Anyway, they told me there was one thing somewhat associated with Fort Negley that might not be supernatural, but was pretty odd. The Willapus Wallapus had been sighted near the Fort back when it was terrorizing Nashville. Did I know about that?
I did not, but I have since learned and Nashville, it's wild. But I think it was a real thing and I think, from the clues, someone could figure out what it was.
Okay, so, before we get started, here's a few things you need to know. The willapus wallapus, lower case, was the nickname for a huge machine that cities used to flatten out roads. It either was like a steamroller or it was a steamroller. I couldn't really tell from the descriptions, but it served that same purpose. That willapus wallapus is of no importance to this story.
Willapus Wallapus was also a kind of nonsense phrase for an unknown, perhaps supernatural, perhaps fanciful creature of indeterminate type. Like, say you went out in your backyard and something had gotten to your chickens but you couldn't tell if it was a coyote or a raccoon. You might just attribute the attack to a Willapus Wallapus, but, in that case, you would know it wasn't real. Or you might have frightened children by telling them if they didn't behave, the Willapus Wallapus would get them. Obviously, this fanciful term does have some relevance to us.
Then there was the thing that terrorized Nashville, which, by all accounts was a real thing that people really interacted with, but, as you might expect when your childhood boogeyman comes to life, they seemed to imbue with fanciful attributes it most likely did not actually have.
So, the first mention I could find was in The Tennessean in a story titled "The Mysterious Monster: It Visits the Stable of an Edgefield Resident — Organizing for a Hunt," from Saturday, March 8, 1884. The day before, A.H. Lawrence had gone out to his carriage house to find something had dug a large hole under the door. He found some white hairs stuck to the bottom of the door. The hairs, which Lawrence's business partner showed the Tennessean reporter, were soft, white, and about three-and-a-half inches long. When Lawrence entered the carriage house, he found it trashed.
The story then references a "Mr. Moses R. Priest, the lawyer who so successfully chased this 'Willipus-Wallapus' [sic] out of the Eighteenth district several nights ago." Priest and his buddies had been hunting the thing and they'd set out a trap for it, which they believed it had gotten caught in, but managed to escape from. Priest provides a description of the animal's footprint, "the animal has toes like a baby's and a square foot about three and a half inches long and three inches wide." The story notes that Doc Ambrose, one of Priest's buddies, is determined to scalp the creature.
We find out how that went in a story titled "The Mysterious Monster: Edgefield Infested by the Willipus-Wallapus [sic]: Mr. Chadwell Does Battle with the Beast and Doc Ambrose Cuts off His Tail," which ran Friday, March 21, 1884. God bless old-timey headlines, because that really gives you the story there. But here's the opening bit anyway:
Right on the top of the information that the Willapus wallapus bit off a dog's nose in Edgefield, on Monday night, comes the information, from Mr. Melville Chadwell, who keeps books for Messrs. John Gilgan & Co., and resides in Edgefield, to the effect that he actually met and repulsed the mysterious monster in Edgefield on Lindsley avenue, on Tuesday night.The dog later died, so the Willapus Wallapus is the greatest villain in this story. (Clarksville is the second greatest villain, but, spoiler alert, Clarksville pays.)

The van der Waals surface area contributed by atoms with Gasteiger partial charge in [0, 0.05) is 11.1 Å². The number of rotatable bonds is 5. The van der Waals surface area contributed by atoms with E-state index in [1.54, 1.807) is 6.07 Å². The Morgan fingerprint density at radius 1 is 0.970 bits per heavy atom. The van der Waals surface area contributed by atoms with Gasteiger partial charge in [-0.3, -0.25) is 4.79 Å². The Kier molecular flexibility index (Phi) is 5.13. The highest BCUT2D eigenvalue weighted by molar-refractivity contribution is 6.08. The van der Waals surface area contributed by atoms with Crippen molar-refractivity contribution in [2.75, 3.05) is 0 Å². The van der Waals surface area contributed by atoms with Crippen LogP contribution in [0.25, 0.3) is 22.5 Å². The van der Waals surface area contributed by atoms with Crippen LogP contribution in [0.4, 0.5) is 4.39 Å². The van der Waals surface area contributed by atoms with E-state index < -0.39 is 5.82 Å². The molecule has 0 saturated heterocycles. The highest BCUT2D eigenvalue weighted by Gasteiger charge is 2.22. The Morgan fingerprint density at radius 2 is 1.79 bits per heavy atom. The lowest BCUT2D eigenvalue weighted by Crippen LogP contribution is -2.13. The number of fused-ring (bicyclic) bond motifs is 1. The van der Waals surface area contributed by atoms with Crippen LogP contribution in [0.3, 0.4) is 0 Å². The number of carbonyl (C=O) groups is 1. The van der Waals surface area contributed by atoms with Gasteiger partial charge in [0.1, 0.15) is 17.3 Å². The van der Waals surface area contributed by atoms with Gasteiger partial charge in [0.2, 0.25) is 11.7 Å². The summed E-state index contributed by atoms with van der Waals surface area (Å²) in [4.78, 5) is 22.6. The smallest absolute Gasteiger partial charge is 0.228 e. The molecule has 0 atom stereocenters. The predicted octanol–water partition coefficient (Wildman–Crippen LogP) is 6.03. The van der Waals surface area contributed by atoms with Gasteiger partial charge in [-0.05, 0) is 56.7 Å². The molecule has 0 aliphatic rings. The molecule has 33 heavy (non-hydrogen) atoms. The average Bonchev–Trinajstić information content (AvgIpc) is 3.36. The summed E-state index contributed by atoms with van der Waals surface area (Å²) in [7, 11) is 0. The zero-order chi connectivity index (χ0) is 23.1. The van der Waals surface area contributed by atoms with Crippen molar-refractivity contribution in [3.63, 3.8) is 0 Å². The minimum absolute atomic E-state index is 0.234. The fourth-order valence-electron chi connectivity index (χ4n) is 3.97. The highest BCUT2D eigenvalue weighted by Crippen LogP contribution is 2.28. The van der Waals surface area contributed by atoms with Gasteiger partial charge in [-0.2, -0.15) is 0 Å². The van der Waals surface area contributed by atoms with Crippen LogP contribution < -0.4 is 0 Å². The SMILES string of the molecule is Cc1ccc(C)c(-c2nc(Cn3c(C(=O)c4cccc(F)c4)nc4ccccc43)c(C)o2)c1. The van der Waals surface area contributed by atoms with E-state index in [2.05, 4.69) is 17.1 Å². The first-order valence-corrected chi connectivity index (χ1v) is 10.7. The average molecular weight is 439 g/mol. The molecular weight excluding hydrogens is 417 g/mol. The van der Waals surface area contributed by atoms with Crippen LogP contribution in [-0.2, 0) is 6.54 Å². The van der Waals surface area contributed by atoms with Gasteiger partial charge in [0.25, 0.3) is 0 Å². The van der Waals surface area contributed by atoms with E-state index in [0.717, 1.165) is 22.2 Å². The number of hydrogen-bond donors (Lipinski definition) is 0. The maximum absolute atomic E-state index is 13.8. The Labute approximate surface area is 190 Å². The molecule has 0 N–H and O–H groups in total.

Chadwell gives a description of the beast, "As near as I could make him out in the fog, he was between the size of a bear and a bull, and had no tail to speak of." Chadwell shot it in the face and was surprised the animal shook it off. It ran off into Spring Park.
Doc Ambrose was not surprised to hear that it had no tail because Ambrose and his buddies had hunted the animal to a hole on the banks of the Stones River. They thought they'd badly wounded it and, in an ensuing physical scuffle, Ambrose cut off the thing's tail. It was long and black. Ambrose "suspended it from the wall of his saloon with pink ribbons and placed a placard upon it, which reads, the Willapus-wallapus tail." I kind of love Ambrose.
So at this point, it's clearly a real animal, I think. But by Sunday, March 30, it was starting to acquire some fanciful traits. When William O'Rourke saw it by Vanderbilt, he said, "Not a leaf stirred as I passed a vacant lot to my left, when to my utter astonishment there appeared just a few paces before me a writhing object, all aglow like fox-fire with a sulphurous smell that almost strangled me." He tried to shoot it, because, why not? But he tripped and fell into a barbed wire fence. He picked up a pick-ax and hit the beast with it and, "it divided itself into myriads of sparkling lights and danced in mid air, turning darkness into day, and with one prolonged howl and unearthly scream, rolled like an open umbrella down Broad Street." And yes, I want to see this in the movie version, should one happen. No, I don't think we had some monster that could explode into light and scream down the street, but I wish.
This was too much temptation for our archvillain, Clarksville. By June, they were making merciless fun of us. The Tennessean reporter who had been hunting the Willapus Wallapus reported that a man from Clarksville told him he had seen the beast.
Why I've seen the Willipus Wallapus. Saw it cross a pond on Friday night and walk on the top of the water. It jumped over the ground, quick as a kangaroo, leaping twenty or thirty feet in the air with every bound. ... Well, I can't tell you whether it was man or the devil, beast, fish, flesh, or reptile. It could double over into a ball, and go rolling up the hill like a wheel. It seemed to be about the size of a big wolf, but didn't look as big when he would double over and take his tail in his mouth and roll over and over like a wheel rolling up a hill. If I were not a scientific man and considerable of an amateur astronomer I would not know how to account for this animal, but fortunately, I am considerable of both and I think I can give the only reasonable explanation of its existence among us.Y'all, this dude is such a dick, and I know his language is a little stilted and old-timey here, but just take a minute to appreciate his bullshit. Don't just appreciate it. Think on how familiar it sounds. Sure, this is a man from 1884, but this line of clap-trap is a line of clap-trap anyone with access to the History Channel hears all the time. Hell, "I'm not saying it was aliens, but it was aliens" is a funny joke now.